Hypoplasia Là Gì

Pontocerebellar hypoplasia is a group of related conditions that affect the development of the brain. The term "pontocerebellar" refers to the pons and the cerebellum, which are the brain structures that are most severely affected in many forms of this disorder. The pons is located at the base of the brain in an area called the brainstem, where it transmits signals between the cerebellum and the rest of the brain. The cerebellum, which is located at the back of the brain, normally coordinates movement. The term "hypoplasia" refers to the underdevelopment of these brain regions.

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Pontocerebellar hypoplasia also causes impaired growth of other parts of the brain, leading khổng lồ an unusually small head kích thước (microcephaly). This microcephaly is usually not apparent at birth but becomes noticeable as brain growth continues khổng lồ be slow in infancy and early childhood.

Researchers have sầu described at least ten types of pontocerebellar hypoplasia. All forms of this condition are characterized by impaired brain development, delayed development overall, problems with movement, và intellectual disability. The brain abnormalities are usually present at birth, và in some cases they can be detected before birth. Many children with pontocerebellar hypoplasia live only into lớn infancy or childhood, although some affected individuals have sầu lived inlớn adulthood.

The two major forms of pontocerebellar hypoplasia are designated as type 1 (PCH1) & type 2 (PCH2). In addition lớn the brain abnormalities described above sầu, PCH1 causes problems with muscle movement resulting from a loss of specialized nerve cells called motor neurons in the spinal cord, similar to another genetic disorder known as spinal muscular atrophy. Individuals with PCH1 also have very weak muscle tone (hypotonia), joint deformities called contractures, vision impairment, & breathing & feeding problems that are evident from early infancy.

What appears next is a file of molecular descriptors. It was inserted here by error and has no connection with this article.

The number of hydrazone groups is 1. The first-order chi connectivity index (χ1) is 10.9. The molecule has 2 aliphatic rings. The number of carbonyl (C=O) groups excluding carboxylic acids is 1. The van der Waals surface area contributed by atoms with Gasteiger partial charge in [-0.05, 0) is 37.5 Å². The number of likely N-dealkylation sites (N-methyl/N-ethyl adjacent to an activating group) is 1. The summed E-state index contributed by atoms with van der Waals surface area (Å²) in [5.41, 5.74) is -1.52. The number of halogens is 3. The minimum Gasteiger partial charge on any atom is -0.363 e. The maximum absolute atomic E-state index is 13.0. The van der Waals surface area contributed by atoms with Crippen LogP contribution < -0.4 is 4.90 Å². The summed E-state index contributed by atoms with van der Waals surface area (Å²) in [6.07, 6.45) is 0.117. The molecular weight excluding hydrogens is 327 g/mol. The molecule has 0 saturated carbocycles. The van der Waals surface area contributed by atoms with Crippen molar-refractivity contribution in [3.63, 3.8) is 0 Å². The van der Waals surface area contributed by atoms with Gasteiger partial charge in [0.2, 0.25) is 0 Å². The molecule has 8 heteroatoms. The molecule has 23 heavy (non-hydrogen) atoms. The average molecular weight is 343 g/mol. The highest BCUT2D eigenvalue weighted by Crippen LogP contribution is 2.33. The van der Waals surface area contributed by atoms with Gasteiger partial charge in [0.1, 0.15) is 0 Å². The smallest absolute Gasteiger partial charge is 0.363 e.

Comtháng features of PCH2 include a lack of voluntary motor skills (such as grasping objects, sitting, or walking), problems with swallowing (dysphagia), and an absence of communication, including speech. Affected children typically develop temporary jitteriness (generalized clonus) in early infancy, abnormal patterns of movement described as chorea or dystonia, và stiffness (spasticity). Many also have impaired vision and seizures.

The other forms of pontocerebellar hypoplasia, designated as type 3 (PCH3) through type 10 (PCH10), appear lớn be rare và have each been reported in only a small number of individuals. Because the different types have overlapping features, và some are caused by mutations in the same genes, researchers have proposed that the types be considered as a spectrum instead of distinct conditions.

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The prevalence of pontocerebellar hypoplasia is unknown, although most forms of the disorder appear khổng lồ be very rare.

Pontocerebellar hypoplasia can result from mutations in several genes. About half of all cases of PCH1 are caused by mutations in the EXOSC3 gene. PCH1 can also result from mutations in several other genes, including TSEN54, RARS2, and VRK1. PCH2 is caused by mutations in the TSEN54, TSEN2, TSEN34, or SEPSECS gen. In addition khổng lồ causing PCH1 and PCH2, mutations in the TSEN54 gen can cause PCH4 và PCH5. Mutations in the RARS2 ren, in addition khổng lồ causing PCH1, can result in PCH6. The remaining types of pontocerebellar hypoplasia are caused by mutations in other genes. In some cases, the genetic cause of pontocerebellar hypoplasia is unknown.

The genes associated with pontocerebellar hypoplasia appear khổng lồ play essential roles in the development and survival of nerve sầu cells (neurons). Many of these genes are known or suspected to be involved in processing RNA molecules, which are chemical cousins of DNA. Fully processed, mature RNA molecules are essential for the normal functioning of all cells, including neurons. Studies suggest that abnormal RNA processing likely underlies the abnormal brain development characteristic of pontocerebellar hypoplasia, although the exact mechanism is unknown. Researchers hypothekích thước that developing neurons in certain areas of the brain may be particularly sensitive sầu khổng lồ problems with RNA processing.

Some of the genes associated with pontocerebellar hypoplasia have sầu functions unrelated to RNA processing. In most cases, it is unclear how mutations in these genes impair brain development.

Learn more about the genes associated with Pontocerebellar hypoplasia

Additional Information from NCBI Gene:

This condition is inherited in an autosomal recessive sầu pattern, which means both copies of the gen in each cell have sầu mutations. The parents of an individual with an autosomal recessive condition each carry one copy of the mutated ren, but they typically vị not show signs & symptoms of the condition.